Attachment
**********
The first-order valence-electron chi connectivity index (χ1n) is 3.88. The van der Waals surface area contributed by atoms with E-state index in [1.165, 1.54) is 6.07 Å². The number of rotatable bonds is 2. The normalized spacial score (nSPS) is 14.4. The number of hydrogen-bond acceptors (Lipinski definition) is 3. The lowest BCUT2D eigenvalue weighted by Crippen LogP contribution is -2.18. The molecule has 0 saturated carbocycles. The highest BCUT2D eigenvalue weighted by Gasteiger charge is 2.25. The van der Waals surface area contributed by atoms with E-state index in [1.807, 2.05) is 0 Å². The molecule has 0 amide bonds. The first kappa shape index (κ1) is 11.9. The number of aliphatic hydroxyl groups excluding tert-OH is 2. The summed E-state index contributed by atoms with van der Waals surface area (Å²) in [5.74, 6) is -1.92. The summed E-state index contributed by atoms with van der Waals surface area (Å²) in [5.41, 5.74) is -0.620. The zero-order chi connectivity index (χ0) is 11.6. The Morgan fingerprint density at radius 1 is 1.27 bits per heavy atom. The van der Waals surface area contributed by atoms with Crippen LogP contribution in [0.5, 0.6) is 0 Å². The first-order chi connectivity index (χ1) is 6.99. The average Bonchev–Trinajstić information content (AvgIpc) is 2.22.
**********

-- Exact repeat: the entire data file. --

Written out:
The first-order valence-electron chi connectivity index (χ1n) is 3.88. The van der Waals surface area contributed by atoms with E-state index in [1.165, 1.54) is 6.07 Å². The number of rotatable bonds is 2. The normalized spacial score (nSPS) is 14.4. The number of hydrogen-bond acceptors (Lipinski definition) is 3. The lowest BCUT2D eigenvalue weighted by Crippen LogP contribution is -2.18. The molecule has 0 saturated carbocycles. The highest BCUT2D eigenvalue weighted by Gasteiger charge is 2.25. The van der Waals surface area contributed by atoms with E-state index in [1.807, 2.05) is 0 Å². The molecule has 0 amide bonds. The first kappa shape index (κ1) is 11.9. The number of aliphatic hydroxyl groups excluding tert-OH is 2. The summed E-state index contributed by atoms with van der Waals surface area (Å²) in [5.74, 6) is -1.92. The summed E-state index contributed by atoms with van der Waals surface area (Å²) in [5.41, 5.74) is -0.620. The zero-order chi connectivity index (χ0) is 11.6. The Morgan fingerprint density at radius 1 is 1.27 bits per heavy atom. The van der Waals surface area contributed by atoms with Crippen LogP contribution in [0.5, 0.6) is 0 Å². The first-order chi connectivity index (χ1) is 6.99. The average Bonchev–Trinajstić information content (AvgIpc) is 2.22.